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Coronavirus Update: De Blasio Pledges 'We Will Not Allow Any New Yorker To Go Hungry' As City Launches $170 Million Initiative To Fight Food Insecurity

NEW YORK (CBSNewYork) - Mayor Bill de Blasio said Wednesday New York City is launching a $170 million new initiative to tackle food insecurity amid the coronavirus pandemic.

It's a massive plan to make sure all New Yorkers have food in their bellies - a huge effort to stock food pantries and provide free meals to seniors and out-of-work new Yorkers, no matter where they live.

City food czar Kathryn Garcia put it succinctly.

"We will not let any New Yorker go hungry. We will not compound the tragedy of the pandemic with the tragedy of hunger," Garcia said.

"Whoever you are, wherever you are, we're here for you. And there should be no shame," de Blasio said. "You don't have to think twice, and of course it's free."

WATCH: Mayor de Blasio, Food Czar Kathryn Garcia Outline Food Insecurity Initiative

They city says that even before coronavirus struck, 1.1 million New Yorkers were food insecure. Add to that the approximately 500,000 New Yorkers who recently lost their jobs and see their money running out. He said the current crisis is "an unprecedented time."

"So for more and more New Yorkers, we're hearing this all the time, people are literally asking 'Where's my next meal coming from?'" de Blasio said. "I want to affirm to everyone out there who is feeling that fear, to everyone who is dealing with that problem even if they couldn't have imagined just weeks ago that they would be dealing with it, here is the simple mission of New York City government, and I pledge to you, and I'm very confident in making this pledge, we will not allow any New Yorker to go hungry."


"I hope everyone listening will understand, literally, we will not let anyone go hungry. And if anybody in your life needs food, we will get it to them. We have to make sure that word is spread," de Blasio said. "We need to make sure everyone gets that message."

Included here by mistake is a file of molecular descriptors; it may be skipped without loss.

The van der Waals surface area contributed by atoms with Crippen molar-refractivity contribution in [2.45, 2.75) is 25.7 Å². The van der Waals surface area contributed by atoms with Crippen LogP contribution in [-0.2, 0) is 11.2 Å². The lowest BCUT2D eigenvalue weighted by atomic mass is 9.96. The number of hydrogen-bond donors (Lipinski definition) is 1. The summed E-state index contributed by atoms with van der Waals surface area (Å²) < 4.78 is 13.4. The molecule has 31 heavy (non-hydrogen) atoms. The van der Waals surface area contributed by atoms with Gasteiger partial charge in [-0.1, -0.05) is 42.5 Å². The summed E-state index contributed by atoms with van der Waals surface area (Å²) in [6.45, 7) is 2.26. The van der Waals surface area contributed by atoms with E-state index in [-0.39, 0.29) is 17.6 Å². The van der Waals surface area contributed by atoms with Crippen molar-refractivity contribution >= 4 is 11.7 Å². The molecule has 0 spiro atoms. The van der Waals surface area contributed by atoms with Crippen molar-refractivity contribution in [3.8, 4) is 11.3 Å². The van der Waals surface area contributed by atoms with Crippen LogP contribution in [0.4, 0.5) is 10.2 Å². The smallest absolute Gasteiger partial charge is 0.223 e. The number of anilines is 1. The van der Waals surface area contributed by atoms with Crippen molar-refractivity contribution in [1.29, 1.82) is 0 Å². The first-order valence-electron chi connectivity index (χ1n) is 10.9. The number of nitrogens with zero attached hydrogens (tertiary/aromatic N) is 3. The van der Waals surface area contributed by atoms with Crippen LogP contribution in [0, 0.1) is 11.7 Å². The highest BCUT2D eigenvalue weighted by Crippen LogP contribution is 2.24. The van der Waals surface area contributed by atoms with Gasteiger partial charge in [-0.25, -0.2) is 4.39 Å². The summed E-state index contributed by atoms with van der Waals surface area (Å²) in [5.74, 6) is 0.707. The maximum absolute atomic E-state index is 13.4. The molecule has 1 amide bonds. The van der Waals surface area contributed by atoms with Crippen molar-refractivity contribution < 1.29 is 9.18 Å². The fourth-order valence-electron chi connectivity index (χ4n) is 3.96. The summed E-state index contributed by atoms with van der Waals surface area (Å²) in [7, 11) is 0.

De Blasio announced a $170 million initiative "to make sure every New Yorker gets what they need and no New Yorker goes hungry."


De Blasio said that he expects the amount New Yorkers who will need food will continue to grow as time goes forward. In April alone, 10 million meals are expected to be served to New Yorkers for free, he said. That number is expected grow to 10-15 million in May.

As part of the initiative, the city has hired 11,000 out of work for-hire vehicle drivers to deliver food to people who can't get out.

"These drivers are doing that, helping us feed people, they're being paid by the shift, so they're getting money back in their pockets so they can feed their families in turn," the mayor said.

WEB EXTRA: See The Mayor's Presentation On Food Insecurity (.pdf)

The plan will also include $25 million for food pantries and soup kitchens, and $50 million to purchase 18 million "shelf stable" meals in case of temporary food supply disruptions.

"In the next phase of the emergency delivery program, we are going to concentrate on registering entire buildings, senior affordable housing, senior NYCHA buildings," Garcia said.

"I want to make sure New Yorkers are clear: Our supply chain is stable," said Garcia. "The supply chain is adjusting to what we decided to buy that was very, very different than what we had ever bought before, so it is rapidly adjusting."

Grocery stores are also included in the plan. The mayor pledged to get protective gear for workers. He said stores should require customers to wear face coverings.

CBS2's Marcia Kramer asked the mayor how that would be enforced.

CORONAVIRUS: NY Health Dept. | NY Call 1-(888)-364-3065 | NYC Health Dept. | NYC Call 311, Text COVID to 692692 | NJ COVID-19 Info Hub | NJ Call 1-(800)-222-1222 or 211, Text NJCOVID to 898211 | CT Health Dept. | CT Call 211 | Centers for Disease Control and Prevention

"Since you asked all people going into supermarkets to wear masks, will you ask the NYPD to enforce it?" Kramer asked.

"We're talking about things like bandanas, scarves or the kind of masks you can buy, you know, in a hardware store," de Blasio said. "The store has every right to enforce that rule... if there's any problem with that, of course the NYPD would help.

He likened his suggestion to store owners to a pandemic equivalent of the signs most folks were familiar with that read "no shirt, no shoes, no service."

De Blasio also gave a shoutout to former Mayor Mike Bloomberg for donating $6 million to help feed city health care workers.

PHOTO GALLERY: A Look Inside NYC's Viral 'Warzone'

De Blasio said the three leading indicators of the spread of coronavirus showed a "mixed bag" as of April 13.

  • There were 370 hospital admissions, up from 326 on April 12.
  • 868 people in ICUs, up from 850
  • Perceentage of people who were tested citywide that came back positive is 53%, down from 60%


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